The plant of Asparagus

The asparagus (Asparagus officinalis) is an herbaceous perennial, monocotyledonous angiosperm plant, member of the lily family: it is a dioecious plant, which means that bears male and female flowers on different plants. The male plant is more vigorous, precocious and productive that the female plant, but produces more thin shoots; the fruits, produced instead only by the female part, are small red berries containing black seeds.
A plant of asparagus is formed by an underground rhizome from which differ roots and buds: all this together in horticulture is technically called the "paw". From rhizomes, or roots, which grow under the ground, forming a star pattern, in April and May develop the shoots, the edible part of asparagus, consisting of a "fleshy" shoot of different sizes, with a very mild and sweet flavour.
The shoots begin to grow and develop at the end of winter, when the temperature begins to rise, that is when it gets to about 10°C, because in these conditions, nutrients begin to move from roots to buds and viceversa.
When the shoots come up to the surface, they are long, more or less thick and they have in the apical part, leaves similar to flakes.
When the shoot is not even popped out of the ground it is hite, stocky, with a rounded apex, while, when it comes into contact with light, it becomes increasingly rosy until it becomes purple and finally of a more or less intense green colour, as a result of photosynthesis.
The seeds of asparagus germinate around 20-22° C, as the minimum temperature of germination is about 10-12°C and the maximum of 34-35°C.
When the soil temperature near the rhizomes, reaches 10-12 °C, the plant begins to produce shoots. The Shoots of the plant of asparagus develop from the roots (rhizomes) that grow under the ground, forming a star pattern and are commonly called paws. Therir length varies between 1 and 1.5 metres and should be harvested when they are still tender. They have light, branched and deciduous leaves and small flowers on stalks, in part hermaphrodite and in part separated into male and female: the flowers of asparagus are bell shaped with white petals striped with green or yellow.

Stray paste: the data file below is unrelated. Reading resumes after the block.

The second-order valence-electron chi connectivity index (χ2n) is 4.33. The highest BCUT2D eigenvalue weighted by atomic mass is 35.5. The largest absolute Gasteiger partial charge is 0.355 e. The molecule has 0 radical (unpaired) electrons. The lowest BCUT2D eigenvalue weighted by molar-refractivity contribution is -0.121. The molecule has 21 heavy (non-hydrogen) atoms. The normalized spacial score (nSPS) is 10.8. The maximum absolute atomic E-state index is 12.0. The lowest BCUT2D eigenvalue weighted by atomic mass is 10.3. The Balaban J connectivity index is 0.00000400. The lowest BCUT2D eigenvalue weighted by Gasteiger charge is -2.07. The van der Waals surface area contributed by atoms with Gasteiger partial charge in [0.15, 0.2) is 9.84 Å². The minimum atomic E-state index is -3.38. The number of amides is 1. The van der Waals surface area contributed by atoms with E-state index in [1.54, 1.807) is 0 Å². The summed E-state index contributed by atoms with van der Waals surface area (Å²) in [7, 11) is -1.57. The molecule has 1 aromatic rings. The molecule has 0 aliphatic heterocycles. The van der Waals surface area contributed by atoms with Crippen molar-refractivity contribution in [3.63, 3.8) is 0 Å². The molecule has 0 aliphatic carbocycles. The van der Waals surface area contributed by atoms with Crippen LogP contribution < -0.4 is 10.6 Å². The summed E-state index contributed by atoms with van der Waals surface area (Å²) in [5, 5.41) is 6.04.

The flowering of asparagus starts in late June, when the ripening of the shoots is already completed, and lasts about two weeks.
The fruits of asparagus consist of red berries containing black seeds, present only on the female plants.Unlike many other fresh vegetables where the smallest and thinnest sprouts are also the most tender, in this case the largest stalks of asparagus and of other similar fresh vegetables result to be the most tender, as they have more pulp.
Asparagus is a hardy plant that grows naturally near the coast and in submontane regions, both in insular and peninsular Italy: it is able to adapt to any climate, as long as there is a great amount of brightness, and they are cultivated far from trees that shade.

Asparagus, from the point of view of the ground, has particular needs with regard to water conditions, which must always be at optimal levels for the planting of seedlings, which is performed at a considerable depth. For the cultivation of asparagus, therefore, it is preferable that the soil is loose, sandy, well-structured and well drained.
Today, in fact, asparagus is widely cultivated in sandy or even wild soils.
It is best to rotate the cultivation od asparagus with that of different cereals, while rotation with potatoes, beets, carrots, alfalfa and beans is not advisable, because these crops may be affected by root rot, disease that can be transmitted to asparagus and remain active even for 15-20 years.

The cultivation of asparagus lasts more years and requires special planting techniques that can be oriented to direct or indirect seeding. In Italy, very important is the cultivation in open field, which is possible because the plant can withstand cold weather. However, also the forced cultivation is possible, with or without heating.
Among the parasites of the plant of asparagus, the most important is the asparagus fly, an animal that digs tunnels through the vegetable, causing the death or the deformation of the shoots: the prior fight to this parasite is done through the destruction of the infested stems of the plant and the planting of new plants of asparagus in ventilated areas, while the direct struggle is based on treatments with quassia wood added to soap.
The aparagus beetle, instead, is an animal that gnaws the aerial parts of the plant: the struggle in this case consists in sprinkling the plants with lithotamnion with the favour of dew or treating the plant with rotetone.
Among the disease of the plant of asparagus, however, the most important is the asparagus rust, which appears in spring on the shoots, causing oval yellowish spots, while later, on stems, branches and leaves spread brown pustules, which produce the reddish powder, with the consequent withering of the aerial part. The prior fight to this disease involves eliminating in spring the wild asparagus and then burn the stalks in fall, to eliminate the infected spores. The direct fight instead, consists in treatments with a water-alcohol solution of propolis (150 cc.) added to Sulfar.

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